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Your Digital Education Advisor can work with you to offer any session you need (within reason), tailored to your colleagues' contexts - here is an indicative list.


Inductions to UCL learning technologies

Going deeper - sessions we offer on demand

These sessions are typically in-person, hands-on, participative and experiential.

Resources allowing, the Advisory team offer these on demand, ideally working with other parts of Digital Education and the E-Learning Champions in your department to tailor them to your needs. We do ask that you can guarantee your colleagues' participation, within reason.

Sessions work particularly well when run for teaching teams or colleagues in a department. That way you can talk through the considerations together, come to decisions and, ideally, leave having put something in place that you were planning to do anyway.

Need something else? If you have interests or needs not met by these session outlines, get in touch with your school's Digital Education Advisor and let us know.


General

Arena Blended Connected (ABC)

Linking the following elements together is Arena Blended Connected. Undertaken by teaching teams on 60 modules in UCL (as of Feb 2016) the ABC curriculum design method uses an effective and engaging paper card-based approach in a 90 minute hands-on workshop. It is based on research from the JISC and UCL IoE and designed to help module teams design engaging learning activities. It is particularly useful for new programmes or those changing to an online or more blended format. More information.

Meet the UCL E-learning Baseline

In July 2017 UCL Education Committee made a policy that every Moodle course space be reviewed with reference to the UCL E-Learning Baseline. The emphasis is on accessibility, usability and consistently high quality within diverse Moodle spaces. 

The policy is that:

  • The e-learning presence for every taught module will be reviewed against the UCL E‑Learning Baseline as an institution-wide activity in 2017/18.  The review will be repeated every three years, with the exception of those modules which fail to meet the Baseline, or are new or substantially revised modules, which will need to be re-evaluated the following year.
  • There will be a checklist and HoDs will be responsible for sending back a report.
  • Lecture materials will be made available in advance.

In this session you will use the checklist to review your Moodle space, recorded lectures, and other digital education resources and activities. You will be able to do this either with colleagues or individually. UCL Digital Education staff will be on hand to help you take immediate action. You will leave the session having made practical steps to meet Baseline requirements.

This session is best attended by both academic and professional services colleagues, working together on the operational and educational aspects of Moodle spaces.

Today’s burning questions in digital education

A discursive session where we collectively invite different perspectives on burning questions such as: how can we manage the disruptive influence of social media on students' attention? Why is there such a qualitative gulf between institutional technologies and the technologies students use outside institutions? How can this be squared with students?  Is the era of the typed word a 'Gutenberg parenthesis', about to yield to the visual era? How can we recognise the contributions of individuals within group projects? Which digital practices are transforming my subject area and how might they be brought into the curriculum? What works? - and given the no-significant-difference phenomenon with digital education, should we bother? How do print media or online media influence our encounters with different materials?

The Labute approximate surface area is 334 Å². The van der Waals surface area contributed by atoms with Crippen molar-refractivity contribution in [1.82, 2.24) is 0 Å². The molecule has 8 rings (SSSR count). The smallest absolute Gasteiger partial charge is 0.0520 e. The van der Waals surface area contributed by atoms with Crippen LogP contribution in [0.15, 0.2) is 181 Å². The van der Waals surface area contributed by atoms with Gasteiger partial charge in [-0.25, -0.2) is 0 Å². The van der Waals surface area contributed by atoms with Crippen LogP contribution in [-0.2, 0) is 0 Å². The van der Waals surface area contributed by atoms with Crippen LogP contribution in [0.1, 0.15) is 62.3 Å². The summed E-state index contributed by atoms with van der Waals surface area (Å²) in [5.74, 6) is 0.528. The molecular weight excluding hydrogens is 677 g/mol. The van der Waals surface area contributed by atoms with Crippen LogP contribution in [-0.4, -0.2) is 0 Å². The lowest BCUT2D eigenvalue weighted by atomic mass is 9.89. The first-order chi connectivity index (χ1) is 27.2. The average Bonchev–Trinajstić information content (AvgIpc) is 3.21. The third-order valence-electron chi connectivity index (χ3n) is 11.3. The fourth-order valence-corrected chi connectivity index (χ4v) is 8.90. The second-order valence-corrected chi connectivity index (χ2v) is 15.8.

Why we have a Moodle Baseline.

The Moodle Baseline responds to students' reports about feeling disorientated within Moodle spaces. It consists of a number of principles which promote consistency in some key respects while allowing plenty of leeway for diversity. This session will be mostly hands-on with Digital Education staff on hand to help you interpret and enact the principles of the Baseline in your own Moodle spaces.

Accessible digital design

A hands-on workshop in which you will learn practical techniques for developing spaces and resources which meet the widest possible range of needs. After introducing the principles and challenges of universal design, we will look at colour contrast checking, organisation and navigation, screen readers (you may wish to bring a blindfold), and more. We will also preview emerging captioning and transcription technologies.

Newer kinds of authoring

Students make websites: getting started with MyPortfolio

MyPortfolio is a space at UCL where all staff and students can work with different materials to form pages, small sites, groups and more. It is increasingly used for assessed work at UCL. The reasons:

  • Contemporary kinds of assessment. 
    The web has brought new forms of academic communication alongside the traditional ones. MyPortfolio lets students author and present in different media (and, where required, work within a group space).
  • MyPortfolio is brilliant for laying things out.
    You can organise different elements and media exactly as you want.
  • MyPorfolio is flexible. 
    You can make, upload, link to or embed materials elsewhere eg Padlet, YouTube, Zeemaps, Vimeo, SoundCloud, Prezi, TimeGlider, Flickr, Google Maps, infographics software, mind maps, calendars, quizzes and others. You can lay out your work in infinite combinations of rows, columns and blocks.
  • Equity.
    Unlike third party environments, UCL can support staff and students using MyPortfolio. This means that staff and students with less technical ability aren't disadvantaged in modules where this isn't a central learning objective.
  • MyPortfolio is hosted at UCL.